Pfizer's COVID-19 vaccine candidate offers protection after the first dose, according to documents released by the Food and Drug Administration Tuesday morning.
The information was made public ahead of a Thursday meeting of the Vaccines and Related Biological Products Advisory Committee, or VRBPAC — an advisory group to the FDA, which will vote on whether to advise the agency to grant emergency use authorization of the vaccine in the U.S.
The 53-page document contains analysis from both federal regulators and Pfizer on the latest data from the company's Phase 3 clinical trial on its COVID-19 vaccine. It will be used to help guide the advisory group in its decision making.
Based on the information provided in the document, Dr. Greg Poland, director of the Mayo Clinic's Vaccine Research Group in Rochester, Minnesota, said he could "see absolutely no reason why this emergency use authorization would not be granted." Poland is not involved in Pfizer's vaccine trials.
The Pfizer vaccine calls for two doses, three weeks apart. In November, Pfizer said early results from its Phase 3 clinical trials appeared to be 95 percent effective in preventing symptomatic COVID-19.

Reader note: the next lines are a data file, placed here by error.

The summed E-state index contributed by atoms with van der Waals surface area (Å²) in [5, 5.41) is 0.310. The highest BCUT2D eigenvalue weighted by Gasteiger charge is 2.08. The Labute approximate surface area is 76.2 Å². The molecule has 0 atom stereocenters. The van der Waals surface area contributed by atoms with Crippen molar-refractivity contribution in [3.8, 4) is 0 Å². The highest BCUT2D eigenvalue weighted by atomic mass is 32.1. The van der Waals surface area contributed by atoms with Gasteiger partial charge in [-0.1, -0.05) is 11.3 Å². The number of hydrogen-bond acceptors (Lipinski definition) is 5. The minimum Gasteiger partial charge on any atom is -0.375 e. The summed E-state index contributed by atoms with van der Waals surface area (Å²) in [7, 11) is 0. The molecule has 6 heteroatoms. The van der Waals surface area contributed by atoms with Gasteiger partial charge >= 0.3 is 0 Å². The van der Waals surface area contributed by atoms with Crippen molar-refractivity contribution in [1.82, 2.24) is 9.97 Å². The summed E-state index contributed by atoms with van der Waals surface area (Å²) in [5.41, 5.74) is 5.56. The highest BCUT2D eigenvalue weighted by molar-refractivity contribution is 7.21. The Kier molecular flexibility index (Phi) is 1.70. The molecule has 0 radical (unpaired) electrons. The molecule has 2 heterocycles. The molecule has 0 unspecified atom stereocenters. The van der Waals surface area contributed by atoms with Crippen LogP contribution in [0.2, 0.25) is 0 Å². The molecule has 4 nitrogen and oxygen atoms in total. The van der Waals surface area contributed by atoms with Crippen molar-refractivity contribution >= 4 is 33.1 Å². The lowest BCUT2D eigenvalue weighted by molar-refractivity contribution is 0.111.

The new information shows it has benefits even after the first dose, with an effectiveness of more than 50 percent about a week later. What's more, the effectiveness seems to be the same across all age groups, racial and ethnic minorities, and people with underlying conditions, such as obesity, diabetes and high blood pressure.
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The shots may come with side effects, however, including fatigue, fever, headaches, muscle and joint pain.
Pfizer and its German partner BioNTech expects to have 50 million doses available this year and 1.3 billion in 2021, using facilities both in the United States and Belgium.
The United Kingdom was first to roll out the Pfizer vaccine. A 90-year-old woman near London was the receive the shot Tuesday morning.
This article originally appeared on NBCNews.com.